Even with the completely “transparent” pricing desired by libertarians, it’s difficult to believe that the “invisible hand” left alone will perfectly align adequate supply with demand, especially with an aging population. Typically you need to purchase most health care at the end of life when your purchasing power is at its low ebb. Even with “Chemo-While-U-Wait” shops on every streetcorner as envisioned by libertarians, there is a price below which health care services will not fall. Should we just deny them to people then? Ron Paul acolytes may applaud this idea, but most non-sociopaths will probably not simply accept sitting by helplessly and watching grandma slowly die from cancer because she cannot afford to pay the corner clinic on her limited income.

Medical costs are currently a significant source of personal bankruptcy. It’s difficult to imagine people voluntarily bankrupting themselves through voluntarily purchases of any given commodity, even automobiles. That should be another indication that health care is no ordinary “product.”

Moreover, what you typically purchase is not even health care, but health insurance, which is redistributive by its very nature. And under the current system in the U.S., you are forced by law to buy this “product.” I wonder how that comports with the ideology of “free” markets. A single pool of people is by nature more efficient than multiple competing ones, which is why all other counties use a single-payer health system as their base.

It seems like we just need to constantly maintain this fiction that there is even a market in healthcare at all. In fact, we already intervene in this market all over the place, from health care for veterans to subsidies for the poor. The supposed “free” market in health care is entirely a creation of government regulations, absent which there would not even be a “market” for health care at all.

I need not belabor this point. Here is an excellent summary of many of the reasons why health care is not a commodity:

Health – A Market Like No Other (Whistling in the Wind)

2.) Education. In the United States, education has become a commodity to be sold by educational institutions and bought by “consumers,” typically by going heavily into debt. Even supposedly “not-for-profit” institutions have become essentially predatory money-making operations. And they are complemented by a vast for-profit education industry expressly designed to prey upon the poor and the desperate who are trying to further their skills to compete in an increasingly winner-take-all global economy.

Now, like labor markets described above, education has another quirk that makes them different from markets determined exclusively by supply and demand. What we’ve seen is this: as demand for the product has increased exponentially, the price of the “commodity” has not fallen, but has risen into the stratosphere at multiple times the rate of inflation! And it shows no signs of slowing down.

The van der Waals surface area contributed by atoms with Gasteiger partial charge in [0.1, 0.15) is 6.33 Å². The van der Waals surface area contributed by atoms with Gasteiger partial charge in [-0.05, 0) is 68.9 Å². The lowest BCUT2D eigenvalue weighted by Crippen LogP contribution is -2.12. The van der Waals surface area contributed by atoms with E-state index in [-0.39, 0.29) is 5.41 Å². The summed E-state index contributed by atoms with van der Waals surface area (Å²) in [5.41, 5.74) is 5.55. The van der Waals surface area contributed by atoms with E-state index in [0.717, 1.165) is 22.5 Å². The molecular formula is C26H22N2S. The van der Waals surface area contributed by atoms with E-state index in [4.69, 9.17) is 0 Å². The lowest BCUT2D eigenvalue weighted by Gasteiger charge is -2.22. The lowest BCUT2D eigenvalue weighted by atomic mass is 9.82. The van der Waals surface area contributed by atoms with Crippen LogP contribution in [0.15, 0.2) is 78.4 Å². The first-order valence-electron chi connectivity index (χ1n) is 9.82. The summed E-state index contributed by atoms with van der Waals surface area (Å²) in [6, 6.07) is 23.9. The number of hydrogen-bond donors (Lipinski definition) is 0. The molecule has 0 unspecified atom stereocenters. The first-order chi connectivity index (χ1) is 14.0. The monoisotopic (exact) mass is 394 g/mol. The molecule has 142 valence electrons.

In modern industrial economies, an educated workforce is recognized as a social necessity by most people. At one point, even basic literacy and numeracy were rare in the population when farming was still the most common type of labor. To that end, public provisioning of education and universal access were once recognized as the foundation for any prosperous society beginning in the nineteenth century (and earlier in some places). Restricting education only to the children of rich elites was recognized as obviously contrary to American ideals of meritocratic individualism, not to mention economic suicide.

Sometime in the post-war period, this changed, especially in the United States. Employers started using collage as a lazy weeding program for new hires, and a Bachelor’s degree became simply “the new high school diploma.” At the same time, this was accompanied not by an expansion of support for post-secondary education, but a withdrawal of support and government disinvestment in educational systems across the board. Under neoliberalism, the burden of paying for higher education was placed on the workers themselves, and college was transformed into a (highly risky) “investment” in ones future which was required to produce a positive return (ROI). Colleges began to compete against one another in markets, offering luxurious amenities and spending enormous sums to hire “celebrity” professors, as well as purchasing advertising which did not help educate a single student.

Because you need to go to school for your labor to be worth something anymore, this “commodity” is not really a choice, but a requirement. So, for example, if you want to be an engineer, well then, you have to get an engineering degree. Only certain institutions are even allowed to offer this “product” (the accredited degree). These institutions are widely separated in geographical space—they are only located in certain places, meaning access is highly restrictive.

Furthermore, your desire and aptitude to be an engineer has nothing do with how much money you happen to have in the bank. That is, you cannot choose NOT to purchase this product and still be an engineer. Rather than a single product at the point-of-sale, a degree requires you to labor for at least four years to acquire these skills (making it very different than, say, buying a house), and this is typically BEFORE you have any significant income! In fact, you need to purchase this “product” in order to the HAVE any significant income! Often times, the “price” (i.e. tuition) rises dramatically during those four years, and there is nothing you can do about it. And colleges can create sudden and arbitrary rules to make you pay more for the “product” such as requiring more credits for no valid reason other than the fact that they can (this actually happened at my architecture school–they upped the credit requirements for graduation from 48 to 60 simply because they could). What other kind of “commodity” is that true of? Even land and houses have a one-time negotiated purchase price which is known to all parties at the time of sale!